Mar. 18, 2024
On March 12, 2024, EPA announced proposed amendments to the regulations for the open burning and open detonation of waste explosives. The proposed rule would improve implementation of requirements for how facilities must evaluate and use alternative technologies determined to be safe and available for treating waste explosives in lieu of OB/OD. EPA is also proposing changes to the OB/OD requirements for: • Waste analysis and characterization. • Wastes prohibited from OB/OD. • Minimum technical standards for OB/OD units. • Potential de minimis exemption to evaluating and implementing alternative treatment technologies. • Delay of closure applicability to OB/OD units. • Applicability to emergencies. • Timelines for implementing alternative treatment technologies. • Permitting of mobile treatment units. EPA will be taking public comment for 60 days once the proposed rule is published in the Federal Register. During the comment period, EPA will host a public webinar about this proposal and will post that information on this webpage.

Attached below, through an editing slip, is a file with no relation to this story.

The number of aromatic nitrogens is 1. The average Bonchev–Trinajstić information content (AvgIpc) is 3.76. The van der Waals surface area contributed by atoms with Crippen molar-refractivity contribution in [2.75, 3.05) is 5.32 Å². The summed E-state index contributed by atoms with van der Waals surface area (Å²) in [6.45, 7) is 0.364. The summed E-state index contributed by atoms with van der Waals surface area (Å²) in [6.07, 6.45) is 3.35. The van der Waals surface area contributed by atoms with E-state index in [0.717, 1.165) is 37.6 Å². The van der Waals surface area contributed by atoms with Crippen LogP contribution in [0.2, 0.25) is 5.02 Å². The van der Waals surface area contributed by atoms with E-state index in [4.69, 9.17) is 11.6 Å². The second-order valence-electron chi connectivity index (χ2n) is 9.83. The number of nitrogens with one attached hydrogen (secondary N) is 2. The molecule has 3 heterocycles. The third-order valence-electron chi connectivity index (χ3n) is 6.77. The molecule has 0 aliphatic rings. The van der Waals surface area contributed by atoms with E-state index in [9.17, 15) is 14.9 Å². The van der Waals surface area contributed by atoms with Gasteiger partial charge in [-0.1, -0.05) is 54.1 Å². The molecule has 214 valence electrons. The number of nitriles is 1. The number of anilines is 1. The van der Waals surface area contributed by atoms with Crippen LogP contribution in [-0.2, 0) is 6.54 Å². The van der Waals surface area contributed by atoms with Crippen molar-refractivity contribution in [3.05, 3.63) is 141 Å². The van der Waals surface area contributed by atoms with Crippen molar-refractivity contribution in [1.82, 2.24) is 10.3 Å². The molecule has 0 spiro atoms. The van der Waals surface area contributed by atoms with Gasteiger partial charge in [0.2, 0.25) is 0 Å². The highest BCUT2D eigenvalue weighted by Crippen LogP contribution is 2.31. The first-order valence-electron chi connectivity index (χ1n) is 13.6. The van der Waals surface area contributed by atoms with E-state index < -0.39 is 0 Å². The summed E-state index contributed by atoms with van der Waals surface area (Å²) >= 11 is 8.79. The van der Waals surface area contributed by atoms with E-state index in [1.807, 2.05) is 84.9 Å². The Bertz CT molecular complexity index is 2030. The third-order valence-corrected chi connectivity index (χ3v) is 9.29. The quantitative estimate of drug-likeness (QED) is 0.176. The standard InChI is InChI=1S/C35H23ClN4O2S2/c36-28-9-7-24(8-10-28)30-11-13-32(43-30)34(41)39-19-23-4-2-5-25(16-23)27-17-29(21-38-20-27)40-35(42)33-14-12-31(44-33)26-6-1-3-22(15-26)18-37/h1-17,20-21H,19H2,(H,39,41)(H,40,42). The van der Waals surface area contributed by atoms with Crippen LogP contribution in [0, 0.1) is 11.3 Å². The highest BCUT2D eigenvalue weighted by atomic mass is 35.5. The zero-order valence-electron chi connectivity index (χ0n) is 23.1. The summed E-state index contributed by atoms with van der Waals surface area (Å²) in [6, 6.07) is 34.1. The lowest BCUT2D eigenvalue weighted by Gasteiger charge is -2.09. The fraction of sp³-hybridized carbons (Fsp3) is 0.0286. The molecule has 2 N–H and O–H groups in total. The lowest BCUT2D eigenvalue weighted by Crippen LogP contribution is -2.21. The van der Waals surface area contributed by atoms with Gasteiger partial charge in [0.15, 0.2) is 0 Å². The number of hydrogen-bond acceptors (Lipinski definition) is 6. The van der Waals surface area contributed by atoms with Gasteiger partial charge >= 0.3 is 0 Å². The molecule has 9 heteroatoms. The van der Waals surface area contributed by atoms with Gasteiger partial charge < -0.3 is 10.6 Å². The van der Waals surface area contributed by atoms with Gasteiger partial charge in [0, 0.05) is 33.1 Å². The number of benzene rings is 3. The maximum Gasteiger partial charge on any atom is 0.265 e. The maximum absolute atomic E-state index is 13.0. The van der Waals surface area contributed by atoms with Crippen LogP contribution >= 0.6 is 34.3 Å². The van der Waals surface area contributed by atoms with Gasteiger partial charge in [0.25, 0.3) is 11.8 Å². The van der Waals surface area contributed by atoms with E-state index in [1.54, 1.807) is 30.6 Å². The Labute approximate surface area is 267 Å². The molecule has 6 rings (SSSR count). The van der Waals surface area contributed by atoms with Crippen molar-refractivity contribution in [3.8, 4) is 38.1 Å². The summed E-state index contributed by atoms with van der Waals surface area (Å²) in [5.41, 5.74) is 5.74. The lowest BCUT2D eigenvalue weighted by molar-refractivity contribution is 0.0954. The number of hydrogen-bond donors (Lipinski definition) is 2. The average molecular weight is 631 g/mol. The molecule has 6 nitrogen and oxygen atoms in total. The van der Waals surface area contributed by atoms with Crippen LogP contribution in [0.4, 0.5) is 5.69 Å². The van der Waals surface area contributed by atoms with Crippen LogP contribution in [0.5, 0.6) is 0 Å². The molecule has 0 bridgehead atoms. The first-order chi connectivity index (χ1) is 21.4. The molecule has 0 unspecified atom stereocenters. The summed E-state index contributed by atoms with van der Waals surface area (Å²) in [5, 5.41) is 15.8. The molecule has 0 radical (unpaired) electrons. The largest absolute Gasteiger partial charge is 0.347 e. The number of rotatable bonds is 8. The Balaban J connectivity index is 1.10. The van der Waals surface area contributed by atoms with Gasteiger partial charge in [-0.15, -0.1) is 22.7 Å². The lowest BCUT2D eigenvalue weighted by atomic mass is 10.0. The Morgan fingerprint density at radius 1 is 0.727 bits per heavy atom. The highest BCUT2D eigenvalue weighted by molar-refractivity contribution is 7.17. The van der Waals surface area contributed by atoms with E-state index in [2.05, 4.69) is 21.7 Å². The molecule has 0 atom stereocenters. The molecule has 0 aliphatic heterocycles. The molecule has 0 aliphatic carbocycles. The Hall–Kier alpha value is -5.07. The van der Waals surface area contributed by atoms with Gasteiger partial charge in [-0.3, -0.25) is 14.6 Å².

Mar. 12, 2024
The National Defense Center for Energy & Environment (NDCEE) program cordially invites you to our upcoming focus group meeting. This session will feature active projects offering comprehensive overviews, highlighting recent milestones achieved, current project status, and forthcoming deliverables and next steps. Your attendance at this virtual event is highly encouraged. The Safety and Occupational Health projects will occur on March 19th, 2:00 PM ET, with the Energy projects starting at 2:20 PM ET. The Environment-focused projects will occur on March 20th, 2:00 PM ET. Connect to the meeting through Microsoft Teams or a Call in (audio only) option.